Choosing the "Right" Instrument for Your Child's First Lessons
Parents often feel at a loss when it comes to choosing the "right" instrument for their child. The good news is that there often isn't a right instrument - especially if musical concepts (not repertoire) are the emphasis in early lessons. Once students start on something, they usually will start to gravitate towards a specific instrument or style over time. They can easily transfer the understanding of concepts gained from their first instrument to other instruments.
Over the years, some of our students at CMA have ended up taking two or three lessons a week - each on a different instrument. It's really impressive when they get to the point where they can sit at several instruments and be functional in multiple musical situations. To get to this point, we usually see a progression like this: They start when they are young (4-6 years old) on one instrument, they get interested in another instrument when they are 8-10 years old. They add that one and use all the knowledge they gained from the first instrument to accelerate through the learning curve of the second instrument. Some have even added a third of fourth instrument in the same manner.
But what about deciding on the first instrument?
First, realize that everything is flexible and it isn't possible to make a "mistake". Once they get started, our teachers are trained to recognize, understand and suggest when changing to a different instrument is a good idea. If your child begins asking you to switch instruments after they start lessons, mention it to your teacher and that dialogue will be important in determining the best course of action.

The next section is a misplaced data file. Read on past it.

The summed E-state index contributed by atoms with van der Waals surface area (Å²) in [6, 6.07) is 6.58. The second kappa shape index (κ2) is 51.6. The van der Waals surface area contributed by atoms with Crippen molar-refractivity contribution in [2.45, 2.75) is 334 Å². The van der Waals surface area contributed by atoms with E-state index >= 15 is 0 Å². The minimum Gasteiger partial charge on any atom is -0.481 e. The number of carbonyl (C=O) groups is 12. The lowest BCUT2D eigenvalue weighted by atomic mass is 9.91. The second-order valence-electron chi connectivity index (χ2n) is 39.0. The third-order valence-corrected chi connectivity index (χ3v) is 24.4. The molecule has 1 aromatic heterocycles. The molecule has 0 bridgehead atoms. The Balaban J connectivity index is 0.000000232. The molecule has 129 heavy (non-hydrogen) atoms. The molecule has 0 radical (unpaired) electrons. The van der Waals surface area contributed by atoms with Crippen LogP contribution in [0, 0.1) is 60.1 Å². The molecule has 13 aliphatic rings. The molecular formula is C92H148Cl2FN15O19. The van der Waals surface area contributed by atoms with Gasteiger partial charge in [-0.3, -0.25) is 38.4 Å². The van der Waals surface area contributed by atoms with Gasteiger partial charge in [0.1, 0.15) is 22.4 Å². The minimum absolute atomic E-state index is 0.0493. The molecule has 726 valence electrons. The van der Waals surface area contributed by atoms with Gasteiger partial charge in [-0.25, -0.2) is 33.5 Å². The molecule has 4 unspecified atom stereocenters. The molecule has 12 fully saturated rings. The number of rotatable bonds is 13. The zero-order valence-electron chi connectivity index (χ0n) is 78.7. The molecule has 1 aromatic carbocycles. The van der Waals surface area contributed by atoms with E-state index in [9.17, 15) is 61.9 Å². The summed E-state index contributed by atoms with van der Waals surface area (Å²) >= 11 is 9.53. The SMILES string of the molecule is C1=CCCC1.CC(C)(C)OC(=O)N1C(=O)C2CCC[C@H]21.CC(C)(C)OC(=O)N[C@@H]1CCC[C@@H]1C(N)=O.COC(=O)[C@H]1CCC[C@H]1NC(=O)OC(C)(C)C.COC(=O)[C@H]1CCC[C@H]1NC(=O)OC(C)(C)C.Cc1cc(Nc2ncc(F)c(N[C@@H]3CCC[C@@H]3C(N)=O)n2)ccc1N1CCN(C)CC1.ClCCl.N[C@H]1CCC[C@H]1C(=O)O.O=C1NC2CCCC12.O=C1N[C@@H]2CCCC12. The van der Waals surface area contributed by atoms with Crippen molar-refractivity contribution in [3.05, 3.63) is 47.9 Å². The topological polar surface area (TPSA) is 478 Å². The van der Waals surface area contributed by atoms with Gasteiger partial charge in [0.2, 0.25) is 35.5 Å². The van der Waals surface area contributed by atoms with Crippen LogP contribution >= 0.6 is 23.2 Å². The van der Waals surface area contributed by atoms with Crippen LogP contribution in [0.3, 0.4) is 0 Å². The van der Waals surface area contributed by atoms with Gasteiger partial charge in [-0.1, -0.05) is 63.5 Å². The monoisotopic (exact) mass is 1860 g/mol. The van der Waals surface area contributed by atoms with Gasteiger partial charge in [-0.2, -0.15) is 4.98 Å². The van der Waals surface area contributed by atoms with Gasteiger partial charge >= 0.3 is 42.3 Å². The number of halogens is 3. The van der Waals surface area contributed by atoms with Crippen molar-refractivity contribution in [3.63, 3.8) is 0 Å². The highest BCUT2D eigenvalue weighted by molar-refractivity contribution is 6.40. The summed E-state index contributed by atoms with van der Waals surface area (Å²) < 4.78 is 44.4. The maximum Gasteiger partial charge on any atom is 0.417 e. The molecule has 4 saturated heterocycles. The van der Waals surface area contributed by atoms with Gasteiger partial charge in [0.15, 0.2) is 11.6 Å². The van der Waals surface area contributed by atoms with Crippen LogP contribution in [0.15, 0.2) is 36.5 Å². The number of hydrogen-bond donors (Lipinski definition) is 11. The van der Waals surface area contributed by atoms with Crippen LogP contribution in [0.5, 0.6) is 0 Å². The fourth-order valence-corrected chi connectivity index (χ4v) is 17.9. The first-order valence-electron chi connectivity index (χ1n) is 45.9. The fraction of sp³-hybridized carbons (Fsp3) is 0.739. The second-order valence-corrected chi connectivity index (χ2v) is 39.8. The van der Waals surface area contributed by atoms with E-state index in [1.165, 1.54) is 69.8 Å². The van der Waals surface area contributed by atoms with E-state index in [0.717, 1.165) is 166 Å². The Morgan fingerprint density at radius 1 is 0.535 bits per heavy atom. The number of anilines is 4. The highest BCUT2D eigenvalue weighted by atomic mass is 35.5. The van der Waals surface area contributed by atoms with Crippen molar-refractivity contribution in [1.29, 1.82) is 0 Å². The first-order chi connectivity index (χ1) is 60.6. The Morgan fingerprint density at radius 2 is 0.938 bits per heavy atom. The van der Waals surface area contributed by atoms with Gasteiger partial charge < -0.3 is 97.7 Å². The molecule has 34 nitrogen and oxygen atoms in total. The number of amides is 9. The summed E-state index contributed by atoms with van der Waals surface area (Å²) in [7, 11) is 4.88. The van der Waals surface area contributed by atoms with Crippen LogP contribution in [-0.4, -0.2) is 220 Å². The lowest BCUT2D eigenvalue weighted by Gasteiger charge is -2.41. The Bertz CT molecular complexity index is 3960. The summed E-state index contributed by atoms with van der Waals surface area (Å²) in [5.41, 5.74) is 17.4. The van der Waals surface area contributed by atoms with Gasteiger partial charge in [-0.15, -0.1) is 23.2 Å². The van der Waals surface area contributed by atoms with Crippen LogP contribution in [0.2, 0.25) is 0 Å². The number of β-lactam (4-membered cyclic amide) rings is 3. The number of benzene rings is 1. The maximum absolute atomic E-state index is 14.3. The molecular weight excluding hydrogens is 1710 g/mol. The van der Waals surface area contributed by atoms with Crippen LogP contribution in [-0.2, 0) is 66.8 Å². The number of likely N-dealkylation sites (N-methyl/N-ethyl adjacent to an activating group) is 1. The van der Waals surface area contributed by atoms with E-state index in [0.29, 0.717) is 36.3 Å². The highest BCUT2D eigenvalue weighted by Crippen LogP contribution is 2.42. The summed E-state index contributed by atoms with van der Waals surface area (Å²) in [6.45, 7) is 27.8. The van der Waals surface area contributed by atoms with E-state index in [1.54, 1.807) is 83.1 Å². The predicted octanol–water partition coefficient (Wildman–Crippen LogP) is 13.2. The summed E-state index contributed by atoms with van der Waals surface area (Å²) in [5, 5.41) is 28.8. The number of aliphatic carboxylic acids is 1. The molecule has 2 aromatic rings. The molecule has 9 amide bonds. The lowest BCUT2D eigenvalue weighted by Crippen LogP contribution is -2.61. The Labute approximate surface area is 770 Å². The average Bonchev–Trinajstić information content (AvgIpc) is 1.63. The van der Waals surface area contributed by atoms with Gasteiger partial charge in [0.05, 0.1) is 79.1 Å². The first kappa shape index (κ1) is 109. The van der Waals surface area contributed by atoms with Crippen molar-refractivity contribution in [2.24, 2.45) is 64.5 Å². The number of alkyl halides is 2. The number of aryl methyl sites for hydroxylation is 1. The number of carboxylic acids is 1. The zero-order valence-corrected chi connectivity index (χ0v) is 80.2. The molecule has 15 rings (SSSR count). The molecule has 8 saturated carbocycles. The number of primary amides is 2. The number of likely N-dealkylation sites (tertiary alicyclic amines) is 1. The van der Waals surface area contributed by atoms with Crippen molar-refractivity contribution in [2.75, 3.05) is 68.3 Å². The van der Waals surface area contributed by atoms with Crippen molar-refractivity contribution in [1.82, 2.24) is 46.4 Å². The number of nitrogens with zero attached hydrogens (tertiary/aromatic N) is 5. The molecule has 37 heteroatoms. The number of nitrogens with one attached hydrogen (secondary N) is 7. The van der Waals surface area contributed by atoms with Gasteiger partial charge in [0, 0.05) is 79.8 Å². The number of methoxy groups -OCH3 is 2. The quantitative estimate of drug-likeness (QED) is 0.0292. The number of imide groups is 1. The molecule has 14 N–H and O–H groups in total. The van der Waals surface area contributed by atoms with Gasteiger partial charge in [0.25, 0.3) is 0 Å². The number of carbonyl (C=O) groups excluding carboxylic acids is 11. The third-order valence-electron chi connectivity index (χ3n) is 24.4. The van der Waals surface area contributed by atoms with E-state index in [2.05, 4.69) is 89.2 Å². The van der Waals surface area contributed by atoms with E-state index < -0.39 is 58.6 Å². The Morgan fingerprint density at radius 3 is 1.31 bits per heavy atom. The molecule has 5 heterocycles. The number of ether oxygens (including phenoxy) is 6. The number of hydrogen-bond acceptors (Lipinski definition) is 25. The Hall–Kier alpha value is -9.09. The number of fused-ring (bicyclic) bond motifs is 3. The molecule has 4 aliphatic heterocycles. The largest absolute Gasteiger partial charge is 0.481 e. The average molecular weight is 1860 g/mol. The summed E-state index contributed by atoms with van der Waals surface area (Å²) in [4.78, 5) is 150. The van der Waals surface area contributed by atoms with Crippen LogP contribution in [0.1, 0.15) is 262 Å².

The first decision really shouldn't be very overwhelming at all. The main thing is to consider your child's affinity towards a particular instrument along with their age. Once you do this, the choices start to reveal themselves.
For children between the ages of 4 and 7 years old:
Since younger children may not enjoy or excel at learning a large or physically demanding instrument, it's recommended that they get their introduction to music lessons on something they can handle.
Piano is very easy to play physically and it gives a nice visual aide due to the layout of the keyboard. Since you can play more than one note at a time on the piano, students get exposed to theory and harmony concepts fairly early on in the lessons. If your child doesn't have a strong affinity towards any particular instrument but loves music, piano is a great place to start.
Violin is popular for young students as well. If your child loves music and wants to play violin, they should go for it. Our teacher will help you determine the correct-sized instrument for your child. They make smaller sizes for the little ones. The younger they start, the more experience they can accumulate… This will serve them very well down the road.
Drums are also great for really young kids. They can be particularly helpful for kids who struggle with fine motor skills necessary to play piano or violin. We've had students who struggle with the fingers on violin or piano then move over to drums for a bit and take off with their lessons. Once again, if you have a little one who has an affinity for the drums they should go for it. Our drum lessons will help them build on that enthusiasm.
Guitar can also be a possibility for 6 or 7 year-old kids. We recommend this only if your child is really fired up about playing guitar. Our teacher at CMA is great with younger guitar students. The pace of the lessons will pick up once they are 8 and older. But the experience they gain at 6 and 7 will put them on the fast track to play in bands and feel more comfortable in many different situations.
Let us know what criteria you used when choosing an instrument or anything you would like to add for folks deciding.
To be continued for ages 8 and up...
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